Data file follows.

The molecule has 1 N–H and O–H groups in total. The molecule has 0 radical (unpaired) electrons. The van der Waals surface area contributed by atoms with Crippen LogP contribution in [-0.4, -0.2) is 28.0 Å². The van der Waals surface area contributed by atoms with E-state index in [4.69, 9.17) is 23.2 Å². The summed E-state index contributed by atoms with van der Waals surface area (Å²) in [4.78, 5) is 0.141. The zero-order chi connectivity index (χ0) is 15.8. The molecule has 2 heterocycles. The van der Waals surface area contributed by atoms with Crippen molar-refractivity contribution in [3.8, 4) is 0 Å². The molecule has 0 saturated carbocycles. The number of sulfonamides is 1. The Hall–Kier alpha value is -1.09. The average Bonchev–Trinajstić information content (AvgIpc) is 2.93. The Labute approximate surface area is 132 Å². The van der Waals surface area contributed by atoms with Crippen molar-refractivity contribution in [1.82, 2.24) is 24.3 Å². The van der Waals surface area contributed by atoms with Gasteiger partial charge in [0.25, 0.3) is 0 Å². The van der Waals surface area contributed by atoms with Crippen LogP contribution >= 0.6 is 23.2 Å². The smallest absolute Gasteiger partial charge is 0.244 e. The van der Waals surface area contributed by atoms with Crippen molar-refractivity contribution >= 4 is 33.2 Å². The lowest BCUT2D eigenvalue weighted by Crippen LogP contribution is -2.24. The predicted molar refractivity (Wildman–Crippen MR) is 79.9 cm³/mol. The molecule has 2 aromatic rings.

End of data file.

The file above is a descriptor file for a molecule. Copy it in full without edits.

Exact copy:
The molecule has 1 N–H and O–H groups in total. The molecule has 0 radical (unpaired) electrons. The van der Waals surface area contributed by atoms with Crippen LogP contribution in [-0.4, -0.2) is 28.0 Å². The van der Waals surface area contributed by atoms with E-state index in [4.69, 9.17) is 23.2 Å². The summed E-state index contributed by atoms with van der Waals surface area (Å²) in [4.78, 5) is 0.141. The zero-order chi connectivity index (χ0) is 15.8. The molecule has 2 heterocycles. The van der Waals surface area contributed by atoms with Crippen molar-refractivity contribution in [3.8, 4) is 0 Å². The molecule has 0 saturated carbocycles. The number of sulfonamides is 1. The Hall–Kier alpha value is -1.09. The average Bonchev–Trinajstić information content (AvgIpc) is 2.93. The Labute approximate surface area is 132 Å². The van der Waals surface area contributed by atoms with Crippen molar-refractivity contribution in [1.82, 2.24) is 24.3 Å². The van der Waals surface area contributed by atoms with Gasteiger partial charge in [0.25, 0.3) is 0 Å². The van der Waals surface area contributed by atoms with Crippen LogP contribution >= 0.6 is 23.2 Å². The smallest absolute Gasteiger partial charge is 0.244 e. The van der Waals surface area contributed by atoms with Crippen molar-refractivity contribution >= 4 is 33.2 Å². The lowest BCUT2D eigenvalue weighted by Crippen LogP contribution is -2.24. The predicted molar refractivity (Wildman–Crippen MR) is 79.9 cm³/mol. The molecule has 2 aromatic rings.